LINDA: I won’t lie, making those leaps has been deeply uncomfortable and probably not a recommended path by any means unless you like ambiguity as much as I do. To switch modes like that and be successful requires patience, willingness to live in uncertainty, and an ability to learn quickly. Each time I jumped, I found myself feeling deeply inadequate and realizing that I needed to learn completely new domains, systems, tools, practices, and more. My advantage in these situations has been my ability to stay curious and learn from my experiences. When you have as many varied experiences as I do, you ultimately develop this library on the many ways to solve problems. As I approach problems in any role, I marry the context of the role with any relevant historical experience and that usually allows me to provide a unique perspective in every room I’m in. What I have found being in both startups and large enterprises is that when you bring in diverse perspectives (whether it’s diversity of race, geo, socio-economic background, age, experiences, or more) the sorts of results you can get are always better than when you lack diversity in the room. We often discount background experience as a source of thought diversity, but to me, it’s been one of my key advantages.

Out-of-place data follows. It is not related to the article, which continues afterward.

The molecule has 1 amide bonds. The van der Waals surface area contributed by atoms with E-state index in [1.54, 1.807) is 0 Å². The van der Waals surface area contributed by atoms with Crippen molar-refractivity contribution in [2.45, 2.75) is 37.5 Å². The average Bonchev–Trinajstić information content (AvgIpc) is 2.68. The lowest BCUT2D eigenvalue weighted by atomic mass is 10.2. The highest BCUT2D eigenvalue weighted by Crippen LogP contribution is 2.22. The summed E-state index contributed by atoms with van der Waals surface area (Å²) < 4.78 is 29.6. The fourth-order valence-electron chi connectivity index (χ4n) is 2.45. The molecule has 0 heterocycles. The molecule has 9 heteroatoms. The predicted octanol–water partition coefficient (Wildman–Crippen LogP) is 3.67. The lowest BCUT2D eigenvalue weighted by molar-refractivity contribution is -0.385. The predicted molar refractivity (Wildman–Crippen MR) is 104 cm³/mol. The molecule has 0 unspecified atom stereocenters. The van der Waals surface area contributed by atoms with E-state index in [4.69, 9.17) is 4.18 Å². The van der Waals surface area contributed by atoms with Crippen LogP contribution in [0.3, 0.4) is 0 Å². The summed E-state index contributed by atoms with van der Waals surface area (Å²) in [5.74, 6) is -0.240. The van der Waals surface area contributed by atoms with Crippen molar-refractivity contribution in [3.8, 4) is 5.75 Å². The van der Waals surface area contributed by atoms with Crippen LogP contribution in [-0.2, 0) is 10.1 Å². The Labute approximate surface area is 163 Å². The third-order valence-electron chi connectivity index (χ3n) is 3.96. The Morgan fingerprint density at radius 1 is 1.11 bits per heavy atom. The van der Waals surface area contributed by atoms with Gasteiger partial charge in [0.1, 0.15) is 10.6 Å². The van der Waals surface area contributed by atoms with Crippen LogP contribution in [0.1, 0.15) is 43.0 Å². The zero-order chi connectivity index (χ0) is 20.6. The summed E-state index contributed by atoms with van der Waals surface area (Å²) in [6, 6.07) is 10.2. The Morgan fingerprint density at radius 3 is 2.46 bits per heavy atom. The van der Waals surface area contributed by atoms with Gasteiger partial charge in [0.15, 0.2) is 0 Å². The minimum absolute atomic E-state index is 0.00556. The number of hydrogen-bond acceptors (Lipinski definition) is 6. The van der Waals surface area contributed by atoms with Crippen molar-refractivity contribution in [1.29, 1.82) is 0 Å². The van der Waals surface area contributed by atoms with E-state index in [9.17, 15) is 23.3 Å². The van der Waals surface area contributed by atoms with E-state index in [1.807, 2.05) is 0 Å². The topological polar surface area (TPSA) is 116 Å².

How has the COO role changed since you first assumed the position about a decade ago? 

LINDA: The COO role, to me, has never really been that clear. There has been plenty of literature on the many ‘kinds’ of COO’s out there, and today the role is still incredibly (if not more) ambiguous. When I first stepped into the role many years ago, there was probably more alignment with the ‘executor’ role, one in which a COO led most G&A operations, and drove a focus on execution oriented operations for a business. Today, I feel lines are more blurry and see significantly more variance in COO’s and the roles they play. More, now than ever, I see different COO’s with varied backgrounds whose roles are simply defined by the business’s needs. 

What’s the best advice you’ve received about how to manage people?  

LINDA: The best advice I was ever given about management was to never have my standard approach to management, but rather, to manage the individual. Every person is different and great managers don’t expect each person to work well within some standard system. Instead, great managers learn the individual and figure out how best to meet the individual where they are. If the ultimate goal is to help an individual meet their potential, what better way to unlock it by understanding them deeply. 

You recently joined the board of video presentation collaboration software company Prezi. What do you wish someone had told you before taking your first board position?